Now we are on to serious business, from 2 cores / 2 threads we jump to 4 cores / 8 threads. The stock VID measured with Fluke 77 III multimeter is 1.3v, but other CPUs can have different VID. First we are testing for stability, so we are running Prime95 searching for the highest stable frequency. Normal users cannot induce that much stress for the CPU as we are doing using Prime95, so the fact that the CPU is close to 100 oC should not surprise us. Take notice that you will not experience any issues under normal operation.
For the first step, we set the voltage to 1.15v and managed to run stable all cores at 4369MHz with the temperature reaching 91 degrees C. The maximum possible voltage without entering throttling is 1.22v, stabilizing the CPU at 4502MHz with a sky high temperature of 102 degrees C (throttle starts at 105 degrees C so we are at the limit).
Deactivating HyperThreading and 2 cores we can push the Core i7 4790K to 5090MHz at a voltage of 1.512v in the light single-threaded SuperPi 1.5. Using the same voltage we could make a validation at a frequency of 5202.51MHz. It’s not the greatest Core i7 4700 series CPU you can get, but as you can see the heat is its main problem so I’m very curious to see how it scales on more powerful cooling systems.
Lowering ambient temperature and changing the fans to serious screamers will allow us to keep the CPU cooler and we could push more voltage. Using 1.5v we could get the Pentium G3258 Prime95 stable at 4947MHz with a maximum temperature of 87 degrees C.
With a voltage set at 1.55v we saw some improvements also for SuperPi 1M (5126MHz) and maximum frequency validation (5247.18MHz).
The low ambient allowed us to push 1.3v through our Core i7 4790K, which resulted in a Prime95 stable speed of 4653MHz and a temperature of maximum 95 degrees C.
The lower temperature allowed higher frequencies also in SuperPi (5146MHz) and CPU-Z validation (5236MHz). Higher voltage didn’t help so I used the same 1.512v running through the CPU.
Water cooling has been around for ages now and it got popular because of a very simple reason – water has a much better thermal conductivity compared to air. A water cooler has more components – the water block is the part that takes the heat away from the CPU, the radiator is where the water gets cooled and the pump moves the liquid in the loop. Ironically, in the end our cooling agent (water) is cooled using the same cooling agent as in the case of air cooling (fans blowing good old air over the radiator). But the heat exchange between the ambient air and the CPU is better because of water’s thermal conductivity and because of the bigger surface of the radiators.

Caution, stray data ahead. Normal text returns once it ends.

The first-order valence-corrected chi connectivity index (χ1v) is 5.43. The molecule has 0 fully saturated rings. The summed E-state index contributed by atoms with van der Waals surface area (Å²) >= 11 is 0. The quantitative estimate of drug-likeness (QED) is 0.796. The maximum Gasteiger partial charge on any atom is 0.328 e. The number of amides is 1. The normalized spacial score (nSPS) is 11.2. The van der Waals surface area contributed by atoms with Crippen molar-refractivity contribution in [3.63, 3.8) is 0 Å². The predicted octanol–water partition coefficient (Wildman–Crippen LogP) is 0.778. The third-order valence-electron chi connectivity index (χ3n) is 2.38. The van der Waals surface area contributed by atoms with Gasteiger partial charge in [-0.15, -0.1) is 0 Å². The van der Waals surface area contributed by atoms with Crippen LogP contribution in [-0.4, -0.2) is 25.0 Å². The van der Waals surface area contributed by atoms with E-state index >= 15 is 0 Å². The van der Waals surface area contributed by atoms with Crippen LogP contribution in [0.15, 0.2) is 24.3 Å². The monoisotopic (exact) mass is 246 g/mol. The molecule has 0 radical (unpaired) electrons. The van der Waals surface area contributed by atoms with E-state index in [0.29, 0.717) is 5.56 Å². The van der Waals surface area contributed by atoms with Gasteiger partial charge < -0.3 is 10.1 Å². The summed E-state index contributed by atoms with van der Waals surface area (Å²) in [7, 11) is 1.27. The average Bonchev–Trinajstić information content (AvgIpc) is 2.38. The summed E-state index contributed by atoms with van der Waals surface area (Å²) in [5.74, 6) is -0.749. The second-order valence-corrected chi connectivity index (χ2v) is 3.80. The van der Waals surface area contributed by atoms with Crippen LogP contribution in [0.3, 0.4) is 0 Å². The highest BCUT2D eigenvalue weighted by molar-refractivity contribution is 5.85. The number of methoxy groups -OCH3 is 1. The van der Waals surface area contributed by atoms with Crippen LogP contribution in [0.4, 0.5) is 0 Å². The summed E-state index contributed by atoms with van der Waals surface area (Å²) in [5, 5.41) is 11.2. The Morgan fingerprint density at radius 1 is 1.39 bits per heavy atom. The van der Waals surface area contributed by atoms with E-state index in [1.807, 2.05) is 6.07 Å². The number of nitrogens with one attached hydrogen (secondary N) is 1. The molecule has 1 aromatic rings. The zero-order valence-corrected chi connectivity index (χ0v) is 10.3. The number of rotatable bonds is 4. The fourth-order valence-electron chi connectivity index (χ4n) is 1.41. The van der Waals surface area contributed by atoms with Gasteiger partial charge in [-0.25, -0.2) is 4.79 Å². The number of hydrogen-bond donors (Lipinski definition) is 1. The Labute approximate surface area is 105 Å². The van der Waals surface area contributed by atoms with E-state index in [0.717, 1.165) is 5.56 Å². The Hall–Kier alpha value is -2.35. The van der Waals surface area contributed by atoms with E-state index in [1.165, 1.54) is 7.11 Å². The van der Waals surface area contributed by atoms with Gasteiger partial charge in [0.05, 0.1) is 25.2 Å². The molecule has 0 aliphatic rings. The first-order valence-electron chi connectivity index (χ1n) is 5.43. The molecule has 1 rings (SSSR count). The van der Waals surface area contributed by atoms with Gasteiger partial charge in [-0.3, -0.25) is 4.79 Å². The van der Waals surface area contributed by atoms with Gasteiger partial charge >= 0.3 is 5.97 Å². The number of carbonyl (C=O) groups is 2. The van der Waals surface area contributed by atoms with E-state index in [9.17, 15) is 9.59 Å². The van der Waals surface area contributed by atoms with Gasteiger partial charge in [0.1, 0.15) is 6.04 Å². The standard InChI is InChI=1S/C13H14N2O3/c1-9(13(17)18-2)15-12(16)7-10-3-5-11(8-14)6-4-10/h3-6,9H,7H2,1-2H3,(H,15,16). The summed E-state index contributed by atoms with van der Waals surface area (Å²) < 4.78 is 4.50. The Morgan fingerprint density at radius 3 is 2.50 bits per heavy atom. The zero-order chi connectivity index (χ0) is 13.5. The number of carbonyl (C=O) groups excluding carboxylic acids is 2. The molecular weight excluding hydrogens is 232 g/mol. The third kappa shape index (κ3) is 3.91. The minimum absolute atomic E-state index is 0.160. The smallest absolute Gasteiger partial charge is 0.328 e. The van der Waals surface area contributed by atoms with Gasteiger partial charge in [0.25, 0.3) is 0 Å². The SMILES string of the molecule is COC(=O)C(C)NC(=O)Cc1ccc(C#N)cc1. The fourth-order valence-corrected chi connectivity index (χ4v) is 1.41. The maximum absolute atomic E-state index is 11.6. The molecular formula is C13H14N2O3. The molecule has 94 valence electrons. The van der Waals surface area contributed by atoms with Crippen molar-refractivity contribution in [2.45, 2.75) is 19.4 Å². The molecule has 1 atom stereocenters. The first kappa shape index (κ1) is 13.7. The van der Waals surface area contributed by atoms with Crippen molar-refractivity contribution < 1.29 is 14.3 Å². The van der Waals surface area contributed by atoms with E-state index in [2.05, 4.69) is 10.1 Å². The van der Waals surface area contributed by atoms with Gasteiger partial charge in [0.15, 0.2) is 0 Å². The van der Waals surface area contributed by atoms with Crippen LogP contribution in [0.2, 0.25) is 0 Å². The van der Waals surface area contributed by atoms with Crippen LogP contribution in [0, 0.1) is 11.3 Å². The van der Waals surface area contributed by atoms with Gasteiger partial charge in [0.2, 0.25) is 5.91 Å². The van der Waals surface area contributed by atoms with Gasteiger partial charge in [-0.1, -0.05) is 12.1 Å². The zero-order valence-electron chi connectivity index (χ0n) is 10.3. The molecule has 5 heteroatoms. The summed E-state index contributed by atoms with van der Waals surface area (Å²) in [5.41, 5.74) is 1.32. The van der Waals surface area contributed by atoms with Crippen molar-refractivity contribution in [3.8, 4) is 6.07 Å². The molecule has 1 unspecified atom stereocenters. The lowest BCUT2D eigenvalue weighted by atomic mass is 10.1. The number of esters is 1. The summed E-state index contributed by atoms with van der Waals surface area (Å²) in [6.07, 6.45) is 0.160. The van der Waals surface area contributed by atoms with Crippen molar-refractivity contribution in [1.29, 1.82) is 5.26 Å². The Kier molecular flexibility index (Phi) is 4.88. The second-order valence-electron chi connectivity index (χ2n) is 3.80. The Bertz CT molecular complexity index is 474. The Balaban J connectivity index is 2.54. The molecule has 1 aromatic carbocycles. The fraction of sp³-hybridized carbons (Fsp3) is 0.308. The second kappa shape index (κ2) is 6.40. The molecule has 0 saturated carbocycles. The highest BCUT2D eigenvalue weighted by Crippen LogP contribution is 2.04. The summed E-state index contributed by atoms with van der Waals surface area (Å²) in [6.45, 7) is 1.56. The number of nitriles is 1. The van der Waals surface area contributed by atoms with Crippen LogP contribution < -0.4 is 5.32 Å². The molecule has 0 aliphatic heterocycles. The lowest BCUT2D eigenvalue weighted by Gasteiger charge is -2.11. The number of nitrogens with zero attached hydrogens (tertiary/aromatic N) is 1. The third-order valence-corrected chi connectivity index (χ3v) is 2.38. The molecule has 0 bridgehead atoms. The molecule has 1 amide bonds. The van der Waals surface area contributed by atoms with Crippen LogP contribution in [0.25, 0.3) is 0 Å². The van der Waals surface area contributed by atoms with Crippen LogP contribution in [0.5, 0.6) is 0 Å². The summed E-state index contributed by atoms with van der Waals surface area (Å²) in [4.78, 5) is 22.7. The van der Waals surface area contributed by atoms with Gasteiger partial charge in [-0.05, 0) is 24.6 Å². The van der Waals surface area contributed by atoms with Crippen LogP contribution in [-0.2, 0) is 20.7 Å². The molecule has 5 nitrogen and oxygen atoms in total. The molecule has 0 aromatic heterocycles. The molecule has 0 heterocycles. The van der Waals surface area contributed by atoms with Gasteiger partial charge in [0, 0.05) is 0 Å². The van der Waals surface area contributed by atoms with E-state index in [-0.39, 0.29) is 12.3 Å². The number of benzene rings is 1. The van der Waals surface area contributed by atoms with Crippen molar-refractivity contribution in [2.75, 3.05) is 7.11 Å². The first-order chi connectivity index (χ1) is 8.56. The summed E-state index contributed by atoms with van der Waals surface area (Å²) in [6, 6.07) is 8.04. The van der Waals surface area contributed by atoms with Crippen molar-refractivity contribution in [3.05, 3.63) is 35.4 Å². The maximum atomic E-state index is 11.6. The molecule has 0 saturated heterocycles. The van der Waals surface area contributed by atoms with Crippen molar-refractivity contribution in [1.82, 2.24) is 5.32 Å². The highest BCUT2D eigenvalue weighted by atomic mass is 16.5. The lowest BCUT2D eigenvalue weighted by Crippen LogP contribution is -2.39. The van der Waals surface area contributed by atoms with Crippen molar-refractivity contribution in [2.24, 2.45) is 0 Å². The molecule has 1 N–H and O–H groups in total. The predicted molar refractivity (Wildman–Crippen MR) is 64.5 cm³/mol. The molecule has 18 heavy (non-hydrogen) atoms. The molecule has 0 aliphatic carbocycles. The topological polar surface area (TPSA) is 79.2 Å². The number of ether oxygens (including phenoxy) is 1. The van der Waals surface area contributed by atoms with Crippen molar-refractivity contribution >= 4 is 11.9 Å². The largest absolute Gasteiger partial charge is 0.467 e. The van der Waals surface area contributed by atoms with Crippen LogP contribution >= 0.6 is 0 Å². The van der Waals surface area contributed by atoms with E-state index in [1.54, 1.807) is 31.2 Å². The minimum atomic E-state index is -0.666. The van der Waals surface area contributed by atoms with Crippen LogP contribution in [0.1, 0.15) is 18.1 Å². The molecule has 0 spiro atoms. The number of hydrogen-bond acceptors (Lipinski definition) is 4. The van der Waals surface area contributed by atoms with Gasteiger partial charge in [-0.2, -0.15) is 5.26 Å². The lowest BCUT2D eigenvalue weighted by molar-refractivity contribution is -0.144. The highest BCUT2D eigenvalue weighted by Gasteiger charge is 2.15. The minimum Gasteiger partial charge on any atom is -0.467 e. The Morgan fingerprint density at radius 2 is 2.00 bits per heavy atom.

However, serious water cooling loops do have some downsides – like the fact that you have to buy all the expensive components and carefully assemble your loop. If you don’t want to go that far, there is another solution called All-in-one water cooling, or more simply AIO. That means that you are buying a closed loop already assembled and you just have to mount it in your case. The main advantages are the fact that you don’t have to worry about leaks and stuff like that and also the more friendly price. The downside is that you are limited to the components the manufacturer chooses to use (pump, radiator, etc) and many times the pumps included in an AIO system are not as powerful when compared to a DIY kit, for instance.
In this case we used a pretty strong AIO system from Enermax, called Enermax Liqtech 120X, comprised of a waterblock + pump + a 120mm radiator with two 120mm fans.
Using AIO on the little Pentium G3258 we got the exactly same results as those obtained on air cooling. The only difference is the temperature which now reached 99 degrees C in Prime95 at 4846MHz and a voltage of 1.425v. Seems that the IHS planarity of the Pentium is better matched with the base of the NH-D14 cooler than with the base of the AIO.
With the Core i7 4790K on the other side we get better temps with the AIO than with regular aircooling. It’s not a problem of cooling capability, but more a compatibility between die size, IHS planarity, cooler base and TIM application method.
At the same voltage of 1.22v we get 101 degrees C and a maximum of 4507MHz Prime95 stable frequency. If we up the voltage to 1.24v we can push the CPU all the way to 4544MHz at a temperature of 103 degrees C. Slightly better than air in this case, but far from spectacular improvements.
With a voltage of 1.517v we get single-threaded stability in SuperPi at 5102.46MHz and a CPU-Z validation frequency of 5202.51MHz at 1.512v.